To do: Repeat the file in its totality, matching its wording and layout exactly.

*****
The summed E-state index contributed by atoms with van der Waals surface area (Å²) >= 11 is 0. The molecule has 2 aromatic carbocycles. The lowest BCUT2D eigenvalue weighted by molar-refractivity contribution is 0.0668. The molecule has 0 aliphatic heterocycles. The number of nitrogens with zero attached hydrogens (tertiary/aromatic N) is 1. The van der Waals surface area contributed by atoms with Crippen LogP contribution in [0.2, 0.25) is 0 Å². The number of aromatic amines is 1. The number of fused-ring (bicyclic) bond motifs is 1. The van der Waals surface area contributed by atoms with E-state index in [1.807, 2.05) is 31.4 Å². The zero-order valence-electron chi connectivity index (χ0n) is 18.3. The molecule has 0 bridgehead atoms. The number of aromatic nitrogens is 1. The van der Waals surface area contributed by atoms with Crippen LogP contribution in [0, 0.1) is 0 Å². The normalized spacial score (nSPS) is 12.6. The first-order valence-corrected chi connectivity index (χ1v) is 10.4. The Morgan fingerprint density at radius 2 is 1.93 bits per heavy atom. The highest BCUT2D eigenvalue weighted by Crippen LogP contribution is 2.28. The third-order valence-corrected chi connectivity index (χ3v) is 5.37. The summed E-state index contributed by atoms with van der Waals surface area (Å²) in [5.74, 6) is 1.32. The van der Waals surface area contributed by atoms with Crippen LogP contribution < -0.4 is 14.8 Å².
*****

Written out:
The summed E-state index contributed by atoms with van der Waals surface area (Å²) >= 11 is 0. The molecule has 2 aromatic carbocycles. The lowest BCUT2D eigenvalue weighted by molar-refractivity contribution is 0.0668. The molecule has 0 aliphatic heterocycles. The number of nitrogens with zero attached hydrogens (tertiary/aromatic N) is 1. The van der Waals surface area contributed by atoms with Crippen LogP contribution in [0.2, 0.25) is 0 Å². The number of aromatic amines is 1. The number of fused-ring (bicyclic) bond motifs is 1. The van der Waals surface area contributed by atoms with E-state index in [1.807, 2.05) is 31.4 Å². The zero-order valence-electron chi connectivity index (χ0n) is 18.3. The molecule has 0 bridgehead atoms. The number of aromatic nitrogens is 1. The van der Waals surface area contributed by atoms with Crippen LogP contribution in [0, 0.1) is 0 Å². The normalized spacial score (nSPS) is 12.6. The first-order valence-corrected chi connectivity index (χ1v) is 10.4. The Morgan fingerprint density at radius 2 is 1.93 bits per heavy atom. The highest BCUT2D eigenvalue weighted by Crippen LogP contribution is 2.28. The third-order valence-corrected chi connectivity index (χ3v) is 5.37. The summed E-state index contributed by atoms with van der Waals surface area (Å²) in [5.74, 6) is 1.32. The van der Waals surface area contributed by atoms with Crippen LogP contribution < -0.4 is 14.8 Å².